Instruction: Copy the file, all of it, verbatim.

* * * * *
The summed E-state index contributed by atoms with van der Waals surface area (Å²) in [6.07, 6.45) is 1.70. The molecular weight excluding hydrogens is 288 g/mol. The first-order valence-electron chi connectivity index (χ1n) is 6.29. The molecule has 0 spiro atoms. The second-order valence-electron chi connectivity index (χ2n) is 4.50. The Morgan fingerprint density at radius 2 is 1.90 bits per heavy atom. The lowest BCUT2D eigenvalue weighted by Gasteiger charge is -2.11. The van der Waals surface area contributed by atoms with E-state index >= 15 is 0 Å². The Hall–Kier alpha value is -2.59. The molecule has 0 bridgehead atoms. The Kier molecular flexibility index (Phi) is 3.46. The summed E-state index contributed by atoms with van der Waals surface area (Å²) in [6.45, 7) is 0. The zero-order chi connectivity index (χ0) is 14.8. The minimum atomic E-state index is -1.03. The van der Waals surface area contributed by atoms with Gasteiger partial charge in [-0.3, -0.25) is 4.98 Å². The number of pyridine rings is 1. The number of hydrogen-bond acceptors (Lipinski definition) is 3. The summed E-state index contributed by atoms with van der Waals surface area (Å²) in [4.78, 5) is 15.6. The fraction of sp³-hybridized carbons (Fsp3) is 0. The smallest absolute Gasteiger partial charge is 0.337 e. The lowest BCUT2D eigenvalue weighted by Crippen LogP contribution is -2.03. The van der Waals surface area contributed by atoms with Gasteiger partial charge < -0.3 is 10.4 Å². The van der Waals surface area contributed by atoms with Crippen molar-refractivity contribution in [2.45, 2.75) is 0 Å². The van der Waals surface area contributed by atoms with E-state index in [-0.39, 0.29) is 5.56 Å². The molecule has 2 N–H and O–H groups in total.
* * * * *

The summed E-state index contributed by atoms with van der Waals surface area (Å²) in [6.07, 6.45) is 1.70. The molecular weight excluding hydrogens is 288 g/mol. The first-order valence-electron chi connectivity index (χ1n) is 6.29. The molecule has 0 spiro atoms. The second-order valence-electron chi connectivity index (χ2n) is 4.50. The Morgan fingerprint density at radius 2 is 1.90 bits per heavy atom. The lowest BCUT2D eigenvalue weighted by Gasteiger charge is -2.11. The van der Waals surface area contributed by atoms with E-state index >= 15 is 0 Å². The Hall–Kier alpha value is -2.59. The molecule has 0 bridgehead atoms. The Kier molecular flexibility index (Phi) is 3.46. The summed E-state index contributed by atoms with van der Waals surface area (Å²) in [6.45, 7) is 0. The zero-order chi connectivity index (χ0) is 14.8. The minimum atomic E-state index is -1.03. The van der Waals surface area contributed by atoms with Gasteiger partial charge in [-0.3, -0.25) is 4.98 Å². The number of pyridine rings is 1. The number of hydrogen-bond acceptors (Lipinski definition) is 3. The summed E-state index contributed by atoms with van der Waals surface area (Å²) in [4.78, 5) is 15.6. The fraction of sp³-hybridized carbons (Fsp3) is 0. The smallest absolute Gasteiger partial charge is 0.337 e. The lowest BCUT2D eigenvalue weighted by Crippen LogP contribution is -2.03. The van der Waals surface area contributed by atoms with Gasteiger partial charge < -0.3 is 10.4 Å². The van der Waals surface area contributed by atoms with Crippen molar-refractivity contribution in [2.45, 2.75) is 0 Å². The van der Waals surface area contributed by atoms with E-state index in [-0.39, 0.29) is 5.56 Å². The molecule has 2 N–H and O–H groups in total.